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The Yoga Sutras of Patanjali - Book 3 - Union achieved and its Results
54. This intuitive knowledge, which is the great Deliverer, is omnipresent and omniscient and includes the past, the present and the future in the Eternal Now.

The only part of this sutra which is not clear even to the superficial reader is the significance of the words Eternal Now, and these it is not possible to comprehend until soul-consciousness is developed. To say that time is a succession of states of consciousness and that the present is lost in the past instantaneously, and merged in the future as it is experienced, is of small avail to the average student. To say that there is a time when sight is lost in vision, when the sum total of life anticipations are realized in a moment of accomplishment and that this persists for ever, and to point to a state of consciousness in which there is no sequence of events and no succession of realizations is to speak in a language of mystery. Yet so it is and will be. When the aspirant has reached his goal he knows the true significance of his immortality and the true nature of his liberation. [367] Space and time become for him meaningless terms. The only true Reality is seen to be the great central life force, remaining unchanged and unmoved at the center of the changing evanescent temporal forms.

"I am," says the human unit and regards himself as the self, and identifies himself with the changing form. Time and space are for him the true realities. "I am That," says the aspirant and seeks to know himself as he truly is, a living word, part of a cosmic phrase. For him space no longer exists; he knows himself as omnipresent. "I am That I am," says the freed soul, the liberated man, the Christ. Neither time nor space exist for him, and omniscience and omnipresence are his distinctive qualities.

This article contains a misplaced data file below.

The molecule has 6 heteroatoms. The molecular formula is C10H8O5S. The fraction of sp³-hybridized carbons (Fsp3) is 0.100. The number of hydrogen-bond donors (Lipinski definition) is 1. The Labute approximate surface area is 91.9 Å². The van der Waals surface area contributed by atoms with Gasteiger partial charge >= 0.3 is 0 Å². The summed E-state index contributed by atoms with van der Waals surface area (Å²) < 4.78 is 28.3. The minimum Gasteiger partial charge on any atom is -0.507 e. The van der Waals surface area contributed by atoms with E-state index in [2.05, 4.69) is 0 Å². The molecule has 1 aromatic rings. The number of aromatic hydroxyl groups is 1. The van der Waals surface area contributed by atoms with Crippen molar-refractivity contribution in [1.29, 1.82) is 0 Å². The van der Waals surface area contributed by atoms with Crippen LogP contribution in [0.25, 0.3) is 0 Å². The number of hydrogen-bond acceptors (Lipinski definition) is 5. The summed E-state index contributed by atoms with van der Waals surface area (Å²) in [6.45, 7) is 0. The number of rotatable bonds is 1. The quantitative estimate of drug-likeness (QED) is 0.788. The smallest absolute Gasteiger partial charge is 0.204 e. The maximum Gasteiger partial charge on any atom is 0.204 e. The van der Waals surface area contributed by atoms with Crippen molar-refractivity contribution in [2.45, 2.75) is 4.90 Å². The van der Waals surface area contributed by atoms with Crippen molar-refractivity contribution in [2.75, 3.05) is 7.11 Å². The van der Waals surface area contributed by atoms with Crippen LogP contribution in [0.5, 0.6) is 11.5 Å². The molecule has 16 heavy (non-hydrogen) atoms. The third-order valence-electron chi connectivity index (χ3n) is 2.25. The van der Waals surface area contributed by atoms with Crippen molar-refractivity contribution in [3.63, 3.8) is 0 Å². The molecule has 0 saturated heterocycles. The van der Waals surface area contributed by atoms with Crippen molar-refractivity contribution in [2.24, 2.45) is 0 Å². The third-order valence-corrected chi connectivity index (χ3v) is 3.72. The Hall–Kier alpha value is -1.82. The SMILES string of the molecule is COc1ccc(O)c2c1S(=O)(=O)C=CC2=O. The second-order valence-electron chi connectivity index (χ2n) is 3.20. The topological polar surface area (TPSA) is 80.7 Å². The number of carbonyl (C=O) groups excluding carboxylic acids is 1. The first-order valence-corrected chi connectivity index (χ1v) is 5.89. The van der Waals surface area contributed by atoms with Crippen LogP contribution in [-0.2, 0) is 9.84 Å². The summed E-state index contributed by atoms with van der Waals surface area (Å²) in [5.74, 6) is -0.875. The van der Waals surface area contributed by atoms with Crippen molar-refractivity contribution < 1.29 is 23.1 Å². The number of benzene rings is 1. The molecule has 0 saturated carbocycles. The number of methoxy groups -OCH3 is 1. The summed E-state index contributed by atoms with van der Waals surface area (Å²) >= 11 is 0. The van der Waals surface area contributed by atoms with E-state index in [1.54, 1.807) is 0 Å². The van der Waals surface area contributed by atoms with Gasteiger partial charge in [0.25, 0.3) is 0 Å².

In his comment upon this sutra, Charles Johnston quotes from St. Columba and says:

"Some there are, though very few, to whom divine grace has granted this: that they can clearly and most distinctly see, at one and the same moment, as though under one ray of the sun, even the entire circuit of the whole world with its surroundings of ocean and sky, the innermost part of their mind being marvellously enlarged."

It might be helpful also if the brief comment of Dvivedi were quoted here as it is well put, and the state of consciousness arrived at concisely summed up:

"In aphorism XXXIII. of this section we have already described the nature of taroka-jnana - the knowledge that saves from the bonds of the world. The discriminative knowledge described [368] here results in taraka, the knowledge which is the end and aim of yoga. It relates to all objects from the pradhana (spirit-matter A.B.) to the bhutas (elements, forms A. B.), as also to all conditions of these objects. Moreover it produces knowledge of all things simultaneously, and is quite independent of the ordinary rules of cognition. Hence it is the highest knowledge which can be desired by the yogin, and it is a sure index of Kaivalya (state of absolute oneness A. B.) to be described in the following aphorism as its result."

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